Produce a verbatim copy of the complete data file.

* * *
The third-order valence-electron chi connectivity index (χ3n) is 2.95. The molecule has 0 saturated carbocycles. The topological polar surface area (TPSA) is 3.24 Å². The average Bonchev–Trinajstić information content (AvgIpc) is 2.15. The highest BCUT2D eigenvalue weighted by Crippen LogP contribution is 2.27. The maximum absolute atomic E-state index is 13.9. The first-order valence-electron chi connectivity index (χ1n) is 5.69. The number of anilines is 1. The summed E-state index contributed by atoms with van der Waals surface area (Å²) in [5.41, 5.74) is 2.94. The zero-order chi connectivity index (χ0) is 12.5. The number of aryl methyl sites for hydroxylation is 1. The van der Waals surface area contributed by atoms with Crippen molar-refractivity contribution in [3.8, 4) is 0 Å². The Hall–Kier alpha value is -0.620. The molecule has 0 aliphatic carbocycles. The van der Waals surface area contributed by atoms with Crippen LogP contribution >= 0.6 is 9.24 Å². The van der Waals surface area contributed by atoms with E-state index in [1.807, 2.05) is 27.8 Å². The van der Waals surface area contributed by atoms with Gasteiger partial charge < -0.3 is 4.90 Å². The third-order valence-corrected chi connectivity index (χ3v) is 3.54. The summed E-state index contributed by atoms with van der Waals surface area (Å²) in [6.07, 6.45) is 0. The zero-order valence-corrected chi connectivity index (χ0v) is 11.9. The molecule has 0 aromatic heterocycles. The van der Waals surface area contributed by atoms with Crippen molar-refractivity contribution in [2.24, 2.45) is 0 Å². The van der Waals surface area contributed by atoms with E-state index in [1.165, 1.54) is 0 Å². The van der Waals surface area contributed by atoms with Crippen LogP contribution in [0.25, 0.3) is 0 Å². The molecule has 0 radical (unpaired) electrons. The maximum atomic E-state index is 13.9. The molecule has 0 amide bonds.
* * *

The third-order valence-electron chi connectivity index (χ3n) is 2.95. The molecule has 0 saturated carbocycles. The topological polar surface area (TPSA) is 3.24 Å². The average Bonchev–Trinajstić information content (AvgIpc) is 2.15. The highest BCUT2D eigenvalue weighted by Crippen LogP contribution is 2.27. The maximum absolute atomic E-state index is 13.9. The first-order valence-electron chi connectivity index (χ1n) is 5.69. The number of anilines is 1. The summed E-state index contributed by atoms with van der Waals surface area (Å²) in [5.41, 5.74) is 2.94. The zero-order chi connectivity index (χ0) is 12.5. The number of aryl methyl sites for hydroxylation is 1. The van der Waals surface area contributed by atoms with Crippen molar-refractivity contribution in [3.8, 4) is 0 Å². The Hall–Kier alpha value is -0.620. The molecule has 0 aliphatic carbocycles. The van der Waals surface area contributed by atoms with Crippen LogP contribution >= 0.6 is 9.24 Å². The van der Waals surface area contributed by atoms with E-state index in [1.807, 2.05) is 27.8 Å². The van der Waals surface area contributed by atoms with Gasteiger partial charge < -0.3 is 4.90 Å². The third-order valence-corrected chi connectivity index (χ3v) is 3.54. The summed E-state index contributed by atoms with van der Waals surface area (Å²) in [6.07, 6.45) is 0. The zero-order valence-corrected chi connectivity index (χ0v) is 11.9. The molecule has 0 aromatic heterocycles. The van der Waals surface area contributed by atoms with Crippen molar-refractivity contribution in [2.24, 2.45) is 0 Å². The van der Waals surface area contributed by atoms with E-state index in [1.165, 1.54) is 0 Å². The van der Waals surface area contributed by atoms with Crippen LogP contribution in [0.25, 0.3) is 0 Å². The molecule has 0 radical (unpaired) electrons. The maximum atomic E-state index is 13.9. The molecule has 0 amide bonds.